You are here: Home » Reuters » News
Business Standard

Wall Street little changed in early trading; oil skids

Reuters 

By Tanya Agrawal and Anya George Tharakan

REUTERS - U.S. were little changed in early trading on Tuesday as a sharp drop in prices weighed on energy stocks, while a rise in healthcare helped limit losses.

fell nearly 4 percent as major exporters struggled to agree to a production freeze to reduce global oversupply ahead of an OPEC meeting on Wednesday.

All components of the S&P energy index, which led the decliners with a 2 percent fall, were in the red.

major Chevron was down 1.1 percent, while Exxon slipped 0.7 percent. The were among the biggest drags on the Dow and the S&P.

U.S. closed lower on Monday, their worst performance in nearly a month, as investors booked profits on the heels of a record-setting week.

has rallied since Donald Trump's victory in the presidential election as investors expect his plans to increase infrastructure spending, cut corporate taxes and reduce regulation to boost the economy.

"I believe that the strong rally has played out, and now we're going to have a choppy market," said Andre Bakhos, managing director at Janlyn Capital.

"The market is looking for a keyhole view into a Trump economic world and until we get clarity, we're going to have choppy behavior."

Data showed the U.S. economy grew faster than initially thought in the third quarter.

Gross domestic product increased at a 3.2 percent annual rate instead of the previously reported 2.9 percent pace, the Commerce Department said in its second GDP estimate.

At 9:44 a.m. ET (1444 GMT) the Dow Jones industrial average was down 7.23 points, or 0.04 percent, at 19,090.67.

The S&P 500 was up 0.41 points, or 0.02 percent, at 2,202.13.

The Nasdaq Composite index was up 7.25 points, or 0.14 percent, at 5,376.07.

Six of the 11 major S&P sectors were higher, with the healthcare index's 0.63 percent rise leading the advancers.

UnitedHealth's 2.1 percent rise helped boost the sector.

Fed Governor Jerome Powell will speak on the economic outlook in Indiana at 12:40 p.m. ET.

Traders are pricing in an 89 percent chance for a rate hike in December, according to Thomson Reuters data. The Fed next meets on Dec. 13-14.

Tiffany was up 5.6 percent at $82.48 after the upscale jeweler reported its first rise in sales in eight quarters.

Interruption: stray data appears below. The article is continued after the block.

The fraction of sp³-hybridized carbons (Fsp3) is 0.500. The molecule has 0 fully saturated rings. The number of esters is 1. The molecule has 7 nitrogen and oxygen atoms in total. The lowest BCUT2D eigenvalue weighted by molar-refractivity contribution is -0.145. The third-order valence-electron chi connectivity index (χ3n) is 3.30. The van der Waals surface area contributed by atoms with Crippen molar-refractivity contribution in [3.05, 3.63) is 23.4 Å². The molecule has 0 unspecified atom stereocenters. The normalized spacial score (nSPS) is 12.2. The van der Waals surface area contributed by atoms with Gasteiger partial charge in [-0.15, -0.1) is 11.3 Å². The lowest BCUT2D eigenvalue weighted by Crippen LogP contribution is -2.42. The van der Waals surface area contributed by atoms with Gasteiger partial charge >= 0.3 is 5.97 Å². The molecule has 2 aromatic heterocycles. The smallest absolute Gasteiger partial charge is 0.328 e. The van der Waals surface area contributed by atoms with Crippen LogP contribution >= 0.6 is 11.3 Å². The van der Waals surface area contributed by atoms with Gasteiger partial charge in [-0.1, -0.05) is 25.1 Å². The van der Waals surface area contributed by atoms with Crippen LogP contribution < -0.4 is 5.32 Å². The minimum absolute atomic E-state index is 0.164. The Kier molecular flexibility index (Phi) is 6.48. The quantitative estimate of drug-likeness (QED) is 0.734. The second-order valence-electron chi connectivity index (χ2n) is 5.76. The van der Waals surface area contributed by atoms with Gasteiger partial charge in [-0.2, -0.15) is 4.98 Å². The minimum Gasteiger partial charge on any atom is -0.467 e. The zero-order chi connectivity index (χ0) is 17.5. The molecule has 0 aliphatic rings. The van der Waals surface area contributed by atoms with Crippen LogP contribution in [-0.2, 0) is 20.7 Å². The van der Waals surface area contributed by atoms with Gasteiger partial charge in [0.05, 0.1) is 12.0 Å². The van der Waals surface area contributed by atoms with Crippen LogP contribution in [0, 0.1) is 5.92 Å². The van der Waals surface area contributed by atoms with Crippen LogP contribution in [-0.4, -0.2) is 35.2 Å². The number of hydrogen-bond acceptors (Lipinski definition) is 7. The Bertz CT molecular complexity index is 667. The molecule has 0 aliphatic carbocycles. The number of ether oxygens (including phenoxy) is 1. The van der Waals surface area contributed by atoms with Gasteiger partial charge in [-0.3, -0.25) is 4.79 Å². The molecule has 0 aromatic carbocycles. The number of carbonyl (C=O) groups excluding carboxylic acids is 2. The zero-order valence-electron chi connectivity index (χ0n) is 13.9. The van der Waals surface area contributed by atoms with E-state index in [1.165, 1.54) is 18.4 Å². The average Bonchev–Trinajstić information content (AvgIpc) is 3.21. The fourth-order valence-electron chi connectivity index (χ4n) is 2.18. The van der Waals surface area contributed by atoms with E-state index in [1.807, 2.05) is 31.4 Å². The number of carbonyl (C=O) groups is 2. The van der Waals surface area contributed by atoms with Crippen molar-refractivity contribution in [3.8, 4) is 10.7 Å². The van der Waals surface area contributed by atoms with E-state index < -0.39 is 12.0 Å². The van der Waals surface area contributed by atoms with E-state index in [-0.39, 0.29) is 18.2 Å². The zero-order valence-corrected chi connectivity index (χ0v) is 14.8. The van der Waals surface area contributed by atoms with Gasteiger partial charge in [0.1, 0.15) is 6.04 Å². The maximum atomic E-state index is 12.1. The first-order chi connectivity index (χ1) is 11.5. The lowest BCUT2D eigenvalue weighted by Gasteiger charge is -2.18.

Shoe Carnival fell 12.4 percent to $26.91 after the footwear retailer reported lower-than-expected third-quarter results.

Advancing issues outnumbered decliners on the NYSE by 1,433 to 1,181. On the Nasdaq, 1,390 issues rose and 845 fell.

The S&P 500 index showed six new 52-week highs and no new lows, while the Nasdaq recorded 32 new highs and seven new lows.

(Reporting by Tanya Agrawal; Editing by Saumyadeb Chakrabarty)

(This story has not been edited by Business Standard staff and is auto-generated from a syndicated feed.)

RECOMMENDED FOR YOU

Wall Street little changed in early trading; oil skids

REUTERS - U.S. stocks were little changed in early trading on Tuesday as a sharp drop in oil prices weighed on energy stocks, while a rise in healthcare stocks helped limit losses.

By Tanya Agrawal and Anya George Tharakan

REUTERS - U.S. were little changed in early trading on Tuesday as a sharp drop in prices weighed on energy stocks, while a rise in healthcare helped limit losses.

fell nearly 4 percent as major exporters struggled to agree to a production freeze to reduce global oversupply ahead of an OPEC meeting on Wednesday.

All components of the S&P energy index, which led the decliners with a 2 percent fall, were in the red.

major Chevron was down 1.1 percent, while Exxon slipped 0.7 percent. The were among the biggest drags on the Dow and the S&P.

U.S. closed lower on Monday, their worst performance in nearly a month, as investors booked profits on the heels of a record-setting week.

has rallied since Donald Trump's victory in the presidential election as investors expect his plans to increase infrastructure spending, cut corporate taxes and reduce regulation to boost the economy.

"I believe that the strong rally has played out, and now we're going to have a choppy market," said Andre Bakhos, managing director at Janlyn Capital.

"The market is looking for a keyhole view into a Trump economic world and until we get clarity, we're going to have choppy behavior."

Data showed the U.S. economy grew faster than initially thought in the third quarter.

Gross domestic product increased at a 3.2 percent annual rate instead of the previously reported 2.9 percent pace, the Commerce Department said in its second GDP estimate.

At 9:44 a.m. ET (1444 GMT) the Dow Jones industrial average was down 7.23 points, or 0.04 percent, at 19,090.67.

The S&P 500 was up 0.41 points, or 0.02 percent, at 2,202.13.

The Nasdaq Composite index was up 7.25 points, or 0.14 percent, at 5,376.07.